Some weeks are soaked in sadness. When words are dwarfed by tragedy. When feelings shut down because they fear to feel too much. When meaning evaporates without a trace. When answers give way to questions and questions don’t make sense to ask. This past week felt like that for me.
Last Sunday I heard that Zviko (the caretaker at Calvary Methodist Church — and he really is a “care-giver”) was gruesomely stabbed in the neck during the early morning Sunday service. He is still in ICU (stable) but every day that passes gives us hope that he will recover — although for at least 24 hours we were not so sure he would.
I ask you to pray for that community who are deeply traumatised.
What makes the attempted murder of Zviko even more distressing is that I know the person who did it. In fact he has been worshipping, on and off over the past two years, here at CMM. I helped him with transport to get home to Lesotho two weeks ago. I knew he was not completely well in his mind, but I never ever thought he would be violent in any way. He is now in prison (unstable) and every day that passes I know he will be further traumatised.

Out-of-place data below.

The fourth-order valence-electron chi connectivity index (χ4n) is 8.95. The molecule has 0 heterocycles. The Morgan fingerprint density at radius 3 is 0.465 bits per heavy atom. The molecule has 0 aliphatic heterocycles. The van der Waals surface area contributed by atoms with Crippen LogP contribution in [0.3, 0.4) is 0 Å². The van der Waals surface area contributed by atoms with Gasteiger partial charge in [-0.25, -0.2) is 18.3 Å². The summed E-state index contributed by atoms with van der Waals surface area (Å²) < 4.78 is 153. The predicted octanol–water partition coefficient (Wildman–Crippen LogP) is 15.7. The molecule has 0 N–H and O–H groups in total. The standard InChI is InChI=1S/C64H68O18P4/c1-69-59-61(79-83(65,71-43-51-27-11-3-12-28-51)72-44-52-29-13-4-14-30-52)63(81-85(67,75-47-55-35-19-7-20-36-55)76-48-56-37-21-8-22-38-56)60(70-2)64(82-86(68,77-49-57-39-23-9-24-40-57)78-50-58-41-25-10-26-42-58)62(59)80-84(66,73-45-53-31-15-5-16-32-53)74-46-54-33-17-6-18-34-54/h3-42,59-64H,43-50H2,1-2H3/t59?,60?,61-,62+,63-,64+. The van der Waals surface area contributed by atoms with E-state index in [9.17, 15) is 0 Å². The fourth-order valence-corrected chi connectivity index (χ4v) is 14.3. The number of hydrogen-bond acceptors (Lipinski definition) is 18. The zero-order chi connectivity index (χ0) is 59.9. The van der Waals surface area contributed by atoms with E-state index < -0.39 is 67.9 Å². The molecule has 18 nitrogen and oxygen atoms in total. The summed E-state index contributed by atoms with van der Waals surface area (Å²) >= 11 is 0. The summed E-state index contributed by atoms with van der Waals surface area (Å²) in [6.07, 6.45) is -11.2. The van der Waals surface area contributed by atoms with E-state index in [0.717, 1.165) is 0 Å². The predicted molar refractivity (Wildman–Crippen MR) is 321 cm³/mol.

I ask you to pray for him — O Lord have mercy.
On Wednesday I received the tragic news about Rev. Dr. Ross Olivier’s (the previous General Secretary of the Methodist Church of SA and present head of the Seth Mokitimi Methodist Seminary) death. In the darkness of his depression he took his own life. An enormously gifted minister — everything he touched turned to be a sign of the Kingdom of God — through his words I, and so many others, heard the Words of God.
I ask you to pray for Shayne and the boys and all the seminarians.
O Lord, grant us your peace, Alan
Grace and peace to you in the name of Jesus — the one who understands our suffering.
And also with you.
O Lord — you were once locked in a tomb — dead and buried. Some of us here have recently breathed in the cold air of death and the stale air of despair.
Breathe on us Holy Spirit the breath of life.
O Lord — light of the world — you who experienced darkness at noon. Some of us here stumble in the night.
Lord the darkness is as light to you. May your light fall gently on our path.
O Lord — you who once cried out in prayerful abandonment — pinned down by wickedness on all sides. Some of us here groan silently, unable to even pray.
Hear the groans of your people — receive them as our prayers of longing to have our voices returned and our lives resurrected.